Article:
Export block on judge’s Chatterley copy

The government has put a temporary block on the copy of D H Lawrence’s Lady Chatterley’s Lover used by the judge at the novel’s obscenity trial in 1960 – perhaps the most famous Old Bailey trial of the 20th century - complete with his wife’s annotations.

Cabaret’s automata delight returns to London

Cabaret’s automata delight returns to London

The automota show Cabaret Mechanical Theatre, for 15 years a feature of Covent Garden, has a new show in London with the artist Paul Spooner – thanks to the inspiration it gave a teenage visitor

Armitage the new Poet Laureate

Armitage the new Poet Laureate

Simon Armitage has been appointed the new Poet Laureate, following an unexpectedly troubled search for Dame Carol Ann Duffy’s successor.

THE WORD Where are non-western artists in contemporary galleries?

THE WORD Where are non-western artists in contemporary galleries?

Faiza Butt is a Pakistani artist whose work is held in private and public collections including the British Museum and the Kiran Nadar Museum, Delhi

Wales consider arts for core subject

Wales consider arts for core subject

Arts subjects could become a core class for Welsh school children if a proposed new curriculum is put in place.

Bristol's Bricks aim to reclaim police station for the arts

Bristol's Bricks aim to reclaim police station for the arts

Bristol's arts charity Bricks are hoping to create a new arts hub in one of the city's old police station.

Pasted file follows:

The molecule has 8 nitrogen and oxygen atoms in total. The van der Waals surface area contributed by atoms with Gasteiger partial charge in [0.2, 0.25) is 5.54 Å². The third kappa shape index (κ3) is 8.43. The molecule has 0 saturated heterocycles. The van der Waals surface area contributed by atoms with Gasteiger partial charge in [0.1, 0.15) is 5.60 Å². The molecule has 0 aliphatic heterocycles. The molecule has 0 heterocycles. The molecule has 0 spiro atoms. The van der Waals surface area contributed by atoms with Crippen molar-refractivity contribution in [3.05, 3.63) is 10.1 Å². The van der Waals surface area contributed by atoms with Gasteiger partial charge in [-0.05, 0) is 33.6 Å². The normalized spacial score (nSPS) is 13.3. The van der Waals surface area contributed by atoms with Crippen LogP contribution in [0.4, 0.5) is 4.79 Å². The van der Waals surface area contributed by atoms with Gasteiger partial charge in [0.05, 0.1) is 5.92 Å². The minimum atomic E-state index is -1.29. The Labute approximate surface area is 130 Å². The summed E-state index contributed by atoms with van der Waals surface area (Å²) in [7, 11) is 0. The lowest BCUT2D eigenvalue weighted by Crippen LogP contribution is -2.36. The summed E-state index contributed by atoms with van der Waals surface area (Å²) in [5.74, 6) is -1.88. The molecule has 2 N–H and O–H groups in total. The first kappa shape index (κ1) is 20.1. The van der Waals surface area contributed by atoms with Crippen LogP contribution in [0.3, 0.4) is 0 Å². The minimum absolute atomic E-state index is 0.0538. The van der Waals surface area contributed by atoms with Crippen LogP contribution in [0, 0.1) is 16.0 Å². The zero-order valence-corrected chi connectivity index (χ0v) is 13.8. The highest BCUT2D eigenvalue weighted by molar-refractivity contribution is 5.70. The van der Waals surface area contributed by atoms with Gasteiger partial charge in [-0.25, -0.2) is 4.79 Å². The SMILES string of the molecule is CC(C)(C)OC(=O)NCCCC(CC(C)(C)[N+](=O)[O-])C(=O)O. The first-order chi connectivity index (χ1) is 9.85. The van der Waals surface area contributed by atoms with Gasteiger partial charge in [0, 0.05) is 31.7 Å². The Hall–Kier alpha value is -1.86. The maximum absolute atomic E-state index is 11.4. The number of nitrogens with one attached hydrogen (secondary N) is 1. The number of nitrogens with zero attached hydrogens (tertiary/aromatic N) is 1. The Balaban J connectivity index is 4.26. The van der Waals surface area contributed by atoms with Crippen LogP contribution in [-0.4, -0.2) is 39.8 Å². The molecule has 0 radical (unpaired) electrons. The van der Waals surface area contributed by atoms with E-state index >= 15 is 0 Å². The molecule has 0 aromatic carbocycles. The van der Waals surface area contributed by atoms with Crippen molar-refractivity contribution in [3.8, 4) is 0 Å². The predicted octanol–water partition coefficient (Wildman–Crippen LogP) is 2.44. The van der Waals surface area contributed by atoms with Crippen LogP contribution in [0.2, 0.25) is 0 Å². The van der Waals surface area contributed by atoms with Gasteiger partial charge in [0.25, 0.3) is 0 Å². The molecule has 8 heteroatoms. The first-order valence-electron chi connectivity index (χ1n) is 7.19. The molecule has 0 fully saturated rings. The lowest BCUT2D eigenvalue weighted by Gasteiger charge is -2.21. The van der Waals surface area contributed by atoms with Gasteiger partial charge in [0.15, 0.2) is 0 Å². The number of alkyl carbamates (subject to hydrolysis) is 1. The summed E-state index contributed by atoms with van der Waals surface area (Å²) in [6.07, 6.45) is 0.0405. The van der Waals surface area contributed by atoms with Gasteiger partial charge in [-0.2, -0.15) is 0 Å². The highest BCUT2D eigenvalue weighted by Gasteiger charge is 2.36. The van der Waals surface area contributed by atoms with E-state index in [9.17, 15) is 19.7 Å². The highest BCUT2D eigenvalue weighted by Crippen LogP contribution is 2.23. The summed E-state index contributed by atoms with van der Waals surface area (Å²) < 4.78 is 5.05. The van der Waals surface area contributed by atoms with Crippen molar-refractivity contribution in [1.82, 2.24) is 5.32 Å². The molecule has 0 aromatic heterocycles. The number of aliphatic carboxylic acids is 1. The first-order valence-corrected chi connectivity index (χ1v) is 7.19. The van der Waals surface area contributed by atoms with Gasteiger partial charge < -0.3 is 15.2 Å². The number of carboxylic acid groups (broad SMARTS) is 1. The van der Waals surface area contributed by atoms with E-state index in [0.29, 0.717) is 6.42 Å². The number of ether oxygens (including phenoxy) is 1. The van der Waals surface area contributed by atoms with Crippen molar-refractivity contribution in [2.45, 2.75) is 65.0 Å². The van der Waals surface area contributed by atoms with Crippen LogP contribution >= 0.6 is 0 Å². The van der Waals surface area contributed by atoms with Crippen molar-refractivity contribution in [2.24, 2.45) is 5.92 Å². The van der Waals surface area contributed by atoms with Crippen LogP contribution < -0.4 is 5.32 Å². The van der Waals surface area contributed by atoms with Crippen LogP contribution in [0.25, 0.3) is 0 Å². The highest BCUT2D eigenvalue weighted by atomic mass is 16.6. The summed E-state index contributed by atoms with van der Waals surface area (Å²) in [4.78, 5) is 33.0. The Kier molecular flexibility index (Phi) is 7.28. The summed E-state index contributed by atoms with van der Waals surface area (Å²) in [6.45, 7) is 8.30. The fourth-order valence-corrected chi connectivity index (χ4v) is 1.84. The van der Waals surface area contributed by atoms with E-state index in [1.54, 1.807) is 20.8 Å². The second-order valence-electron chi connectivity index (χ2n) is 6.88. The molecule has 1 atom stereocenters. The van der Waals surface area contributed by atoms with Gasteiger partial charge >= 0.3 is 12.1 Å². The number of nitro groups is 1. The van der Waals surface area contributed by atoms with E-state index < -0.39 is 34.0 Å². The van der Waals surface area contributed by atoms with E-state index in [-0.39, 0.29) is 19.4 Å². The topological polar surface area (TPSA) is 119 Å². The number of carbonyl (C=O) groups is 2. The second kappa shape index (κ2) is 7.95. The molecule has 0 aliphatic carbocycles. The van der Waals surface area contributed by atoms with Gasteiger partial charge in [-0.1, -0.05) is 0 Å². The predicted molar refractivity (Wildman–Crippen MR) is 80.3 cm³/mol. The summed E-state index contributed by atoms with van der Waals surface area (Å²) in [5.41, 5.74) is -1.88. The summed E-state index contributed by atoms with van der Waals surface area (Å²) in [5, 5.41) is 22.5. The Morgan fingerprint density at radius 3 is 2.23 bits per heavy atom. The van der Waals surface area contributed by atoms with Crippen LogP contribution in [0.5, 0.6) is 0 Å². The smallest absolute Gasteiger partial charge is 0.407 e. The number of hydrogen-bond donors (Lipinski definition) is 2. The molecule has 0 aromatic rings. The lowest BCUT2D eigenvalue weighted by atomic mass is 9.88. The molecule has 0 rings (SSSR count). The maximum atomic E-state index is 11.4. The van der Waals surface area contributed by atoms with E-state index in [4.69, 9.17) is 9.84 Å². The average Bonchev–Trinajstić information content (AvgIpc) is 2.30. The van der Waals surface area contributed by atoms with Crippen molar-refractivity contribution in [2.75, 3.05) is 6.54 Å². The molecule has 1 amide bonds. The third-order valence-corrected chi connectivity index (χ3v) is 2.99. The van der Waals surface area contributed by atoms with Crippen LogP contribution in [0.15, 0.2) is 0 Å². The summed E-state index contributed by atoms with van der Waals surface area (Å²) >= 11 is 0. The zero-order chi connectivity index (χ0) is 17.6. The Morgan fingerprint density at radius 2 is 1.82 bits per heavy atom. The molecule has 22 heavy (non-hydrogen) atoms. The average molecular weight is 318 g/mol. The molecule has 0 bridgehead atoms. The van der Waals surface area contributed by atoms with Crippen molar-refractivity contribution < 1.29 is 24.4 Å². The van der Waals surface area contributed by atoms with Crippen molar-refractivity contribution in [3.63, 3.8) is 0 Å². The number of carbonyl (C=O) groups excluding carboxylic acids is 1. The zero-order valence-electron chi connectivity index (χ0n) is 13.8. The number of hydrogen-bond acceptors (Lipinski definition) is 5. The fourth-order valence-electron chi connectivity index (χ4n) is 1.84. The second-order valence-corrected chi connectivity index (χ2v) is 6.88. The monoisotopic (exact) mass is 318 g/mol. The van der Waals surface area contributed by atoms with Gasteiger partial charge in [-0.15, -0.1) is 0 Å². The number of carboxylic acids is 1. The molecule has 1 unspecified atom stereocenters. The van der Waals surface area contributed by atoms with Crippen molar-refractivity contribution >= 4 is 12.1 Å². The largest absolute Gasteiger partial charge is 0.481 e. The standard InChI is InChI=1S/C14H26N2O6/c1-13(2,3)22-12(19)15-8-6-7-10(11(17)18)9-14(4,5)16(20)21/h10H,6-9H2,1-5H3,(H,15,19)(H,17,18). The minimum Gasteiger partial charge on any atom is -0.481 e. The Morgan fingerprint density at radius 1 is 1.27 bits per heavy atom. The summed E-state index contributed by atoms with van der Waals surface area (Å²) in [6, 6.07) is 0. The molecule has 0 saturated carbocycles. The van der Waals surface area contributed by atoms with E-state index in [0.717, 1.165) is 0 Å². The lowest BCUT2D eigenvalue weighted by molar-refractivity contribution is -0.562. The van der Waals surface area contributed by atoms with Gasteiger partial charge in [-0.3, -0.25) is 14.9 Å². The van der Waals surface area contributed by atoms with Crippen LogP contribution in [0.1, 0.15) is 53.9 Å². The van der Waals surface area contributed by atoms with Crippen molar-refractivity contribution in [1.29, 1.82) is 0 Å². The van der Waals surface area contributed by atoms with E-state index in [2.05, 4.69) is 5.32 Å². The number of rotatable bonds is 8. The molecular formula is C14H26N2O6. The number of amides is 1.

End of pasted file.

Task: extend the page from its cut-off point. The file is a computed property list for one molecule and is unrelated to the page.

Arts Council Northern Ireland pays executive £12k in discrimination case

Arts Council Northern Ireland pays executive £12k in discrimination case

Arts Council Northern Ireland has paid £12,000 to its chief executive Roisin McDonough after settling an age discrimination case.

The David Parr House: Cambridge's Arts & Crafts home opens to the public

The David Parr House: Cambridge's Arts & Crafts home opens to the public

The David Parr House, the Cambridge home of William Morris' Arts & Crafts collaborator, is to open to the public.

Saatchi Gallery covers artworks after complaints from Muslim visitors

Saatchi Gallery covers artworks after complaints from Muslim visitors

The Saatchi Gallery in West London has taken the decision to cover up works by artists SKU that feature an Islamic declaration of faith, following complaints from Muslim visitors that they are blasphemous.

DEA BIRKETT Who do you think you’re talking to?

Dea Birkett takes the British Museum to task over its object labels, and who it thinks will read them

Last month #AskaCurator happened, the annual day on which anyone can tweet a question to a curator. At 10.16am, the Keeper of Asia at the British Museum started answering tweets about interpretation.

@massmuseum

How do you go about designing exhibition labels and information that are accessible to a wider range of people? #AskaCurator

@britishmuseum

Jane, Keeper of Asia: Curators write the labels based on their specialist knowledge and they are edited by our Interpretation departments...

@britishmuseum

...We aim to be understandable by 16 year olds. Sometimes Asian names can be confusing, so we have to be careful about using too many.

Within moments I’d had texts asking if I’d seen these tweets. #AskaCurator is designed to open that tantalising door and take us behind the decision-making scenes
in a museum. This British Museum tweet did just that. We’d been allowed to peek through the keyhole into